Buying organic products is one simple lifestyle change you can make that can reduce your carbon footprint. You are, after all, purchasing items from manufacturers that must adhere to standards “manage plant and animal materials to maintain or improve soil organic matter content.” There are a few things the smart consumer must bear in mind.
The Nuances of Organic
In order for a product to qualify as organic, it must meet the USDA-approved standards that are recommended by the National Organic Standards Board (NOSB). When you buy foods labeled “Certified Organic,” you can be sure that this is indeed the case.
However, many product lines are not regulated by the USDA. Yet, they still use terminology that implies approval. You’ll see this with personal care products and pet foods. To their credit, these industries have developed standards for their products. They may use certified-organic ingredients, but the USDA does not regulate them as they do food products.
The Fox in the Henhouse
Some concerns have been raised regarding NOSB and their approval process. The nonprofit Cornucopia Institute questioned the presence of Big Ag representatives on the board. In some respects, organic agriculture is the enemy of Big Ag. Is this an example of allowing the fox in the henhouse, as it were?
Similar objections have been raised to a USDA plan to allow poultry farmers to inspect their own slaughter facilities. The proposal explains that money can be saved by moving toward privatized inspection. The concern lies with the potential conflict between inspection speed and risks to food safety.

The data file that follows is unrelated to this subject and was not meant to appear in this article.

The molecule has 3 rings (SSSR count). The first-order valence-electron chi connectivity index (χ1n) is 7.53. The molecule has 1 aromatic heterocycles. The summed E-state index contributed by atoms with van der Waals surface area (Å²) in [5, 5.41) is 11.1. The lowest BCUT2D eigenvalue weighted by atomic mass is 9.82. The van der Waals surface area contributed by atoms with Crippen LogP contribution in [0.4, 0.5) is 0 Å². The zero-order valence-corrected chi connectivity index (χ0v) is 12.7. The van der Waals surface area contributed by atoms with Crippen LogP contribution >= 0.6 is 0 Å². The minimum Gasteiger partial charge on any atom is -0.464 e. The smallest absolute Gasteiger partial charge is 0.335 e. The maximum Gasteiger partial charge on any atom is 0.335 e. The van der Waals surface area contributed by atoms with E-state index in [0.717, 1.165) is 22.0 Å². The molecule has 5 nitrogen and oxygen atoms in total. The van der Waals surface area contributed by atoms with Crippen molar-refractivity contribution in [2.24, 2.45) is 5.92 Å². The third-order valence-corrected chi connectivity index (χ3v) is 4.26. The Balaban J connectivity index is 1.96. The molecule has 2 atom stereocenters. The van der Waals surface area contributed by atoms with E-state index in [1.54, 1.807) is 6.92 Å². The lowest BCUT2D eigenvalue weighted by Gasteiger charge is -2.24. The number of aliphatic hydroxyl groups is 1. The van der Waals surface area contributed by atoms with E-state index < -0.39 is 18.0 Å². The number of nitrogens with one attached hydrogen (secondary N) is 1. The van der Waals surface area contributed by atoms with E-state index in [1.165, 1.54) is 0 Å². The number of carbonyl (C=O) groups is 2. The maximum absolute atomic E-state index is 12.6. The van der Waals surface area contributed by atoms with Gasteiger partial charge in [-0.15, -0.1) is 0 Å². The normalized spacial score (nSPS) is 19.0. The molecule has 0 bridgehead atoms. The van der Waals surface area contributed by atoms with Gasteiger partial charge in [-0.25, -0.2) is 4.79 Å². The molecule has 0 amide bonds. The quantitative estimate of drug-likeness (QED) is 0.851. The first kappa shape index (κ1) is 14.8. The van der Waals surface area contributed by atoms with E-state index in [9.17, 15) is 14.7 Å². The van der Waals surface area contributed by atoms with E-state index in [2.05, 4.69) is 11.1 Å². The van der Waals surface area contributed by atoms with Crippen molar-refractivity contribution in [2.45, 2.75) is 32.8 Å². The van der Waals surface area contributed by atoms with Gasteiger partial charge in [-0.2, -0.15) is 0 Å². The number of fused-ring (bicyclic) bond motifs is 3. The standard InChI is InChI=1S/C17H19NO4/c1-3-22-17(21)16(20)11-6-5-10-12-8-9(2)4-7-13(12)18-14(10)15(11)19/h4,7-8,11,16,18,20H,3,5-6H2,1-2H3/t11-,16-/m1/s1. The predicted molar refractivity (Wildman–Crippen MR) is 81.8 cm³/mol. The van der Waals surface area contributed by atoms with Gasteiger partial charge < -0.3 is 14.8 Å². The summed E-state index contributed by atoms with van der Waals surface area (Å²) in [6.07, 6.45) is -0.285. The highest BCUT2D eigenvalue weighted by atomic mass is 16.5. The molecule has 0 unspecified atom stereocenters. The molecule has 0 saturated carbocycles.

Both scenarios warrant public scrutiny. While not a direct implication of issues, these actions may interject bias that has no place in the arena of food safety. The agricultural industry is under increased pressure with rising demand and negative impacts on supplies caused by drought conditions.
However, perhaps especially because of these factors, the industry must not sway from the clearly-defined paths of food safety and organic certification. Rather, it must keep to strict adherence despite increased pressures.
The smart consumer, therefore, should stay informed. While legislation has not required it, some manufacturers, for example, have begun adopting labeling such as GMO ingredients to provide consumers with information to make informed choices. It is up to you to stay current with the industry.